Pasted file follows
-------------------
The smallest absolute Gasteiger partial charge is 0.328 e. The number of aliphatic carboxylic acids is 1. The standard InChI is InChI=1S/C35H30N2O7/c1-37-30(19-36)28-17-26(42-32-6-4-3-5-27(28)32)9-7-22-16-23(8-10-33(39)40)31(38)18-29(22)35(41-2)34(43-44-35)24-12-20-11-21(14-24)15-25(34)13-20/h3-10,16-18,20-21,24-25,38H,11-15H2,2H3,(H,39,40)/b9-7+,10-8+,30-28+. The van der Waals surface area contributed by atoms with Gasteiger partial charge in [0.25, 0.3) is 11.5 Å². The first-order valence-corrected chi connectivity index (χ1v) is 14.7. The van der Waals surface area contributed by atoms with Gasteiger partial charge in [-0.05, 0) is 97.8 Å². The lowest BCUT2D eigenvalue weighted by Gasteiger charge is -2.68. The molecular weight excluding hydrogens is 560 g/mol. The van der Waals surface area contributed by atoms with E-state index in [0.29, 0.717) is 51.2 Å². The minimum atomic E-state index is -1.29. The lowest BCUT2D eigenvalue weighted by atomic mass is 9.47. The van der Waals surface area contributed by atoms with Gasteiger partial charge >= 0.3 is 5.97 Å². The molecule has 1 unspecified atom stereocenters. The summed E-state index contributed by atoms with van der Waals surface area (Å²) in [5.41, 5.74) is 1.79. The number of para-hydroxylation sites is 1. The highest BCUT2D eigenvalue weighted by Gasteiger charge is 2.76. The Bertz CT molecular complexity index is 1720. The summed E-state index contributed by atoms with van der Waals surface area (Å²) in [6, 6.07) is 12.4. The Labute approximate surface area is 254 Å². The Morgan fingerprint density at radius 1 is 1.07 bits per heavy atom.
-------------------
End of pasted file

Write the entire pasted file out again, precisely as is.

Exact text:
The smallest absolute Gasteiger partial charge is 0.328 e. The number of aliphatic carboxylic acids is 1. The standard InChI is InChI=1S/C35H30N2O7/c1-37-30(19-36)28-17-26(42-32-6-4-3-5-27(28)32)9-7-22-16-23(8-10-33(39)40)31(38)18-29(22)35(41-2)34(43-44-35)24-12-20-11-21(14-24)15-25(34)13-20/h3-10,16-18,20-21,24-25,38H,11-15H2,2H3,(H,39,40)/b9-7+,10-8+,30-28+. The van der Waals surface area contributed by atoms with Gasteiger partial charge in [0.25, 0.3) is 11.5 Å². The first-order valence-corrected chi connectivity index (χ1v) is 14.7. The van der Waals surface area contributed by atoms with Gasteiger partial charge in [-0.05, 0) is 97.8 Å². The lowest BCUT2D eigenvalue weighted by Gasteiger charge is -2.68. The molecular weight excluding hydrogens is 560 g/mol. The van der Waals surface area contributed by atoms with E-state index in [0.29, 0.717) is 51.2 Å². The minimum atomic E-state index is -1.29. The lowest BCUT2D eigenvalue weighted by atomic mass is 9.47. The van der Waals surface area contributed by atoms with Gasteiger partial charge >= 0.3 is 5.97 Å². The molecule has 1 unspecified atom stereocenters. The summed E-state index contributed by atoms with van der Waals surface area (Å²) in [5.41, 5.74) is 1.79. The number of para-hydroxylation sites is 1. The highest BCUT2D eigenvalue weighted by Gasteiger charge is 2.76. The Bertz CT molecular complexity index is 1720. The summed E-state index contributed by atoms with van der Waals surface area (Å²) in [6, 6.07) is 12.4. The Labute approximate surface area is 254 Å². The Morgan fingerprint density at radius 1 is 1.07 bits per heavy atom.